- A game of Go between Lee Sedol and Google's DeepMind project has just been sold as an NFT.
- The $210,000 NFT represents the play-by-play of a match in which Lee Sedol defeated the AI.
Decrypt’s Art, Fashion, and Entertainment Hub.
Famous South Korean Go player Lee Sedol today auctioned off a non-fungible token (), representing his sole winning game against Google’s artificial intelligence AlphaGo—for 60 (currently worth $210,000).
Sedol, who held 18 international titles before retiring (and is only three titles behind Lee Chang-ho), played his Go match against the AI program developed by Google DeepMind back in 2016. Out of the five games in total, Sedol managed to win just one—and now he's decided to sell it amid the ongoing NFT craze.
NFTs are a type of cryptographically unique token that can be minted as one-of-a-kind or in small batches. They can be used to represent digital media such as artworks, music, and video clips; thanks to their inherent scarcity, some of these tokens have been sold for millions of dollars over the past few months.
In Sedol’s case, rather than use an NFT to represent an image or a song, he's linked it to a whole game of Go.
The Go player’s NFT, dubbed “Lee Sedol vs. AlphaGo, Round 4,” represents an animated step-by-step visualization of Sedol’s game against AlphaGo that ended with the AI’s resignation. The winning bid, which amounted to 60 Wrapped Ethereum, was placed by South Korean venture capitalist “Doohan_Capital.”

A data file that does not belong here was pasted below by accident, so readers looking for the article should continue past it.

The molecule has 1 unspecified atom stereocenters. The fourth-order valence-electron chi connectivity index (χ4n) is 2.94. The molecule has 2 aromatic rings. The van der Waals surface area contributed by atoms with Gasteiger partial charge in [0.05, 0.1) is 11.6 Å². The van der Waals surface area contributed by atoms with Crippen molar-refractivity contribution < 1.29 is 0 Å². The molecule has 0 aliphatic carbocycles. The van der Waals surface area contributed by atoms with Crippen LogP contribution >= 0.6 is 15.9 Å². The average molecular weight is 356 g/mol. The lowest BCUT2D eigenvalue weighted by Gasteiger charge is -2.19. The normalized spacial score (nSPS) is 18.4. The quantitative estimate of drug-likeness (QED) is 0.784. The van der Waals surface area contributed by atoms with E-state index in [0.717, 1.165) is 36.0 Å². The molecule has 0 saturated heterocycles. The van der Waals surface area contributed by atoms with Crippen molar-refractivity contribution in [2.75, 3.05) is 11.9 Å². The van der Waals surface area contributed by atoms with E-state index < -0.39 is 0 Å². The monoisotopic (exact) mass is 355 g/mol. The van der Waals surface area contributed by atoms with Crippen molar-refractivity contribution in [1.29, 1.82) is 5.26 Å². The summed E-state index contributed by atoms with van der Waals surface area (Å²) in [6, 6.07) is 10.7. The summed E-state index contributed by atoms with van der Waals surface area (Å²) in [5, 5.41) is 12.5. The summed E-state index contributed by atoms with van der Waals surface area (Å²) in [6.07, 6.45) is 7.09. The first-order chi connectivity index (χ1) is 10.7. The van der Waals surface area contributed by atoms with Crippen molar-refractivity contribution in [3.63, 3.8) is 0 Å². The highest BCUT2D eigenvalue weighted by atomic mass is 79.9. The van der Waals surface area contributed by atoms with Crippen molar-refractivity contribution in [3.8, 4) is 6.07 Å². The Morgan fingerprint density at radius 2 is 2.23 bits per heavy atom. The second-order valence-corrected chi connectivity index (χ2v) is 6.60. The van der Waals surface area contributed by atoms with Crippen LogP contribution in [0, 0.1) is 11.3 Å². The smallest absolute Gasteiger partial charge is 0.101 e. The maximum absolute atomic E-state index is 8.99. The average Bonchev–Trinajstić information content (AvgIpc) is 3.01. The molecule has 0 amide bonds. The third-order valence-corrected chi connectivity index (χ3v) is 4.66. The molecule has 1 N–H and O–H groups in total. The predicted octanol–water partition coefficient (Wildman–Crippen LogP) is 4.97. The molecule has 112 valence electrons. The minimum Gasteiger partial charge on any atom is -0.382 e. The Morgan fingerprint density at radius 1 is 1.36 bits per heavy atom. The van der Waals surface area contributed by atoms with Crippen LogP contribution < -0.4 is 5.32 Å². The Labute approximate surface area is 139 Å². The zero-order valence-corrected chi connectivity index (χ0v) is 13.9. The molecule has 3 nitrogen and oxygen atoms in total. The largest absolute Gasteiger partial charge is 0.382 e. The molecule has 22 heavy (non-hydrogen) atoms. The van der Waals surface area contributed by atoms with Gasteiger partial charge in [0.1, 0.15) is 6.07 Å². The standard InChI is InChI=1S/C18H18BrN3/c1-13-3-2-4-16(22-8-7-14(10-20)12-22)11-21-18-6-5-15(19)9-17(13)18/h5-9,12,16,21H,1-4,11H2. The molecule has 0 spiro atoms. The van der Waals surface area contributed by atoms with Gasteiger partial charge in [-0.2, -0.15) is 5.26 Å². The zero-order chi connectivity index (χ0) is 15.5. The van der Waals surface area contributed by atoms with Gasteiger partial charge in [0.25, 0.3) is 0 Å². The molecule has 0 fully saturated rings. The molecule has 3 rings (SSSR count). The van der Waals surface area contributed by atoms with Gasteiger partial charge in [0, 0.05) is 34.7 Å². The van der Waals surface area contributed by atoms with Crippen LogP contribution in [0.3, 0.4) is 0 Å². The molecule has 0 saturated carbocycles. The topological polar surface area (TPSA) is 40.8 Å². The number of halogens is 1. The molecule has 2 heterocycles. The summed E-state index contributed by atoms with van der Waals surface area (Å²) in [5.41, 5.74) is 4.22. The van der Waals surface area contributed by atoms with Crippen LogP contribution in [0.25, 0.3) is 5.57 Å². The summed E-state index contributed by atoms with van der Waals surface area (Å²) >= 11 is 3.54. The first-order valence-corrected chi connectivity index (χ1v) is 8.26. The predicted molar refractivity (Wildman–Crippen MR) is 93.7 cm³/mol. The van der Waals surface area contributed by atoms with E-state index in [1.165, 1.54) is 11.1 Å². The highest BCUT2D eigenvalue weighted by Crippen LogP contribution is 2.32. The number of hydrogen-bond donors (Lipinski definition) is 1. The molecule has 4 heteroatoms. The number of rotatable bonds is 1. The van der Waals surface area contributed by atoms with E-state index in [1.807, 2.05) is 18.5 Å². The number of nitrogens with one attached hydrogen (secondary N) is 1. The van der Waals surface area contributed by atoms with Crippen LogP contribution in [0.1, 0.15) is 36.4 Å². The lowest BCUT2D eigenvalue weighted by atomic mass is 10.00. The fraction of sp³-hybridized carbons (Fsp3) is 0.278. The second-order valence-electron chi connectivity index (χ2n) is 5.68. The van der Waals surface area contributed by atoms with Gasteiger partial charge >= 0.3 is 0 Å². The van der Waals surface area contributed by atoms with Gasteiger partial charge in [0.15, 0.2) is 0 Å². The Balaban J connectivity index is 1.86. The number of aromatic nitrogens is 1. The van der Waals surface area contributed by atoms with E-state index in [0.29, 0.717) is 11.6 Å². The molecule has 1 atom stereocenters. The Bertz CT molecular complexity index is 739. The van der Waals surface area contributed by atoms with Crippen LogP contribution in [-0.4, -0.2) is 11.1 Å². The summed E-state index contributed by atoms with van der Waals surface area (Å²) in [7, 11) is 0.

Notably, the NFT also contains some “unlockable content” that only its new owner can reveal.
What was actually purchased?
One thing that has yet to be settled is what the owner of an NFT actually owns—or whether you can even “own” such metaphysical commodity as a “game of Go.” According to Nikita Soshnikov, former director of the CIS office of multinational law firm Deloitte, the purchase didn't amount to much from a legal standpoint.
Speaking to Decrypt, Soshnikov pointed out that the “game” itself—as a “competition with a certain outcome”—cannot be subject to intellectual property rights, unlike its record or a broadcast. Additionally, it’s hard to determine how exactly Sedol’s visualization was produced.
“The most important thing is that creation of an NFT does not secure any rights to the intellectual property object—or subsequent sales of the token to third parties. In my opinion, a legal document should be attached in such cases as well, which can then be assessed for validity from the applicable IP law’s standpoint,” Soshnikov told Decrypt.
A force for good nonetheless?
At the same time, while the NFT market is still new and there is “undoubtedly a lot of hot air being sold out there,” the technology itself is still capable of doing a lot of good for artists and other content creators, argued Alexandre Lores, NFT analyst at crypto analytics outfit Quantum Economics.
“Artists and creators are more and more seeing NFTs as a means of promoting their own image and work, without giving up ownership and paying 80-90% to the middle man,” Lores told Decrypt.
For example, he pointed to NFT auctions launched by high-profile musicians such as Eminem, Kings of Leon, and supermodel Emily Ratajkowski. Not to mention that “hundreds if not thousands of other current and aspiring artists are watching or attempting their own projects on NFTs.”
“While many of these are destined not to succeed, I don't see the broader NFT technology as a speculative bubble. It's a technology capable of changing the world over the next 5-10 years,” Lores concluded.